It’s been a bit of a longer wait for the second episode of Life is Strange 2, but it was definitely worth it. It’s called Rules and — you guessed it — that’s a theme that runs throughout the episode. Taking the character development and plot sophistication from the first episode and rounding it out with some more gameplay made Rules all the better; it’s easily one of the best episodes in the franchise so far.
It starts out with a summary of the first episode, along with what happened between then and now. It’s told in quite a charming way, with Sean telling the story as something like a bedtime story about two wolf brothers. Not only does it refresh your memory of the previous episode well, but it also serves to set the tone for a large part of the episode. If you didn’t quite pay enough attention, you’ll find a good summary in the journal, too.
Next thing you know, it cuts to Sean teaching Daniel how to use his powers. Although Sean has no powers of his own, he seems to be using the same basic structure you use for training sports to train Daniel’s powers, and they work fairly well. Start off with the small stuff and then progressively get bigger. Daniel loves using his powers, even though he admits later that they exhaust him. Not to mention, Daniel has been sick for the last few days, with no sign of stopping.
Sean has three rules for Daniel, and these are the framework for most of the decisions you have to make throughout the episode, too. “Hide your power”, “Don’t talk about your power”, and “Run from danger.” Although Daniel knows these rules, both your smaller dialogue decisions and your bigger action decisions will affect how he chooses to interpret this set of rules.
The decisions in Life is Strange 2 are generally on a much lower scale than in the first game; this episode is where the decisions really shine through. It’s up to you to find a balance between being strict and “fun”. Daniel blames himself for the death of his father, and he knows that the police are after them. With decisions often only affecting one or two characters, you really start to appreciate your choices. In fact, it’s the main reason why Life is Strange 2 is better than the first game so far. It’s an antithesis to the common belief that a sequel always has to have bigger stakes than the original to make you care.
The design choice to not have you control the character with powers puts more weight on the powers themselves — a smart choice for a point and click game. By doing so, it gives you a different struggle, and the people involved can be characterized more accurately this way. It’s normal that a kid with telekinesis would want to play pranks with it, have fun, be a superhero.
You have to make sure that he doesn’t get hurt or found out along the way, which is the more difficult task, especially since it means you have to choose when to lie to him. It’s the little lies and this choice between being strict and “fun” that are a perfect fit for Sean’s character. His built up aggression and anger from the death of his father, racial discrimination, and general teenage angst can be channelled into his strictness — it also means that it’s likely that Daniel will eventually get hurt.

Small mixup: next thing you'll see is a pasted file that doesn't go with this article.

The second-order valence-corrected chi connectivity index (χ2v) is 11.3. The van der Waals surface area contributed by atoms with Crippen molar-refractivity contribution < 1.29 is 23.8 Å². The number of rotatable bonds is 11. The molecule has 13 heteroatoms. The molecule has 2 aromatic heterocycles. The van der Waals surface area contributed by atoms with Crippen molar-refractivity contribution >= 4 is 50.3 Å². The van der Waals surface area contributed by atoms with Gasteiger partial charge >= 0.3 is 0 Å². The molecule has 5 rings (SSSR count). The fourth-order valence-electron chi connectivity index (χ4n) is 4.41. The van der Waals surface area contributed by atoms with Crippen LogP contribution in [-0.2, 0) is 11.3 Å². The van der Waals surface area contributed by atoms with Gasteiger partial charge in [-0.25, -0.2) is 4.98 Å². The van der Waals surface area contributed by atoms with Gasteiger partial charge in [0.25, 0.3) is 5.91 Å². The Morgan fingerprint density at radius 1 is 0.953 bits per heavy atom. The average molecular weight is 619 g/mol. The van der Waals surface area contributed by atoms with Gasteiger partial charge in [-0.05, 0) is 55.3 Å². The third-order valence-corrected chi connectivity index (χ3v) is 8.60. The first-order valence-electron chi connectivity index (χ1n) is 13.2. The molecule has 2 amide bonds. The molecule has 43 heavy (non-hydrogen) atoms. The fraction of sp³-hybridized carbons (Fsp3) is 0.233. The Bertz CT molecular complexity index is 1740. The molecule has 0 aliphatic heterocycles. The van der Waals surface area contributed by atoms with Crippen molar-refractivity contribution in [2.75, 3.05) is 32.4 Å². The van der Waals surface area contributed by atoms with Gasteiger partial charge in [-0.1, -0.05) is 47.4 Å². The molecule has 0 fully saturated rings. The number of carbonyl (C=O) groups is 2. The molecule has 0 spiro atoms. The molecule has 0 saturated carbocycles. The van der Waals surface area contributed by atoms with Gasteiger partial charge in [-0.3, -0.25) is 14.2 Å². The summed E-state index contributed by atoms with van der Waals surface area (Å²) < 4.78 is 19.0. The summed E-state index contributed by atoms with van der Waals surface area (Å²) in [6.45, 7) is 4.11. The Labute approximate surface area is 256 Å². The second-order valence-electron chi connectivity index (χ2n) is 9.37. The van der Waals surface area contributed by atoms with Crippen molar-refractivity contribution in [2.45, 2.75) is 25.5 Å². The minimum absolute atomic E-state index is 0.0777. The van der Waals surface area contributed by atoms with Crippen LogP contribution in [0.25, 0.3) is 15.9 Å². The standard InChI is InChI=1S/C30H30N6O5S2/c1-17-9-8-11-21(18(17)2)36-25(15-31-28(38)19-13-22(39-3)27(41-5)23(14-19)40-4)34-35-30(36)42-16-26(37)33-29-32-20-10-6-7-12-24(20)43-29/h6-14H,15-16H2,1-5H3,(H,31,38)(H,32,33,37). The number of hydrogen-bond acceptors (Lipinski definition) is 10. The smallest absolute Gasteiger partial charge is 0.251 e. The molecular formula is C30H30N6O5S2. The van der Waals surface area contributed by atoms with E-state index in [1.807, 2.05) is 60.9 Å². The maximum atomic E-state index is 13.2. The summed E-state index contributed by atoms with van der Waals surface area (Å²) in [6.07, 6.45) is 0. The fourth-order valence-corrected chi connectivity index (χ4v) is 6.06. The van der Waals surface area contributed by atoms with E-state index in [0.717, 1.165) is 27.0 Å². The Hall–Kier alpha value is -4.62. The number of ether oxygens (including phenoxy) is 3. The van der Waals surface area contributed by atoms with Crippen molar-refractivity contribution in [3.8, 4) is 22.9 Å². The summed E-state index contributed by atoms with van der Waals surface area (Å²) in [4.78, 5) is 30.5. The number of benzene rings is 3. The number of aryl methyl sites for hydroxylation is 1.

Rules are a general theme throughout this episode, as the title might hint. From the very moment where Sean explain the rules about Daniel using his powers (probably for the umpteenth time) onwards, Life Is Strange 2 uses rules to show a lot of different things, from the rules they set up for their pirate-based dice game to the strict, traditional rules at their grandparents’ house. The most interesting use of the theme is found at their grandparents’ house, where the coast is clear for the time being, and they feel safe. When Daniel starts listing the three rules, Sean cuts him off before the third rule, “run from danger.” It’s not something they need to heed as much anymore.
Another theme that appears consistently is the act of rationalizing events based on your beliefs. Several times in the story, characters are forced to confront an event that doesn’t fit into what they thought they knew, and they explain it in a way that makes sense to them, be it with conspiracy theories or miracles, childhood innocence or pessimism.
The episode also reminds me of the original game in parts. For example, the layout of the grandparents’ house is quite similar to Chloe’s house. Interestingly enough, the image of a small-town society is the opposite of that in the first game: although there were darker secrets to be found, the original presented Arcadia Bay as a charming place to be, however, the town the grandparents live (Beaver Creek) in is a lot more threatening. At first look, you see the same whimsical attitude, but boiling directly beneath the surface, the danger of being spotted and arrested is high — which one of the locals knows about the incident in Seattle?
Essentially, Life is Strange 2: Episode 2 takes away any complaints I had about the first episode. Not only is it an excellent continuation of the story, but it also stands well on its own. With an abundance of character development and much more gameplay than the first episode, it hits you where it hurts and makes you know it was your fault.
Life is Strange 2: Episode 2 is easily one of the best episodes in the franchise, a beautiful continuation of the story and an improvement on the first episode in almost every way.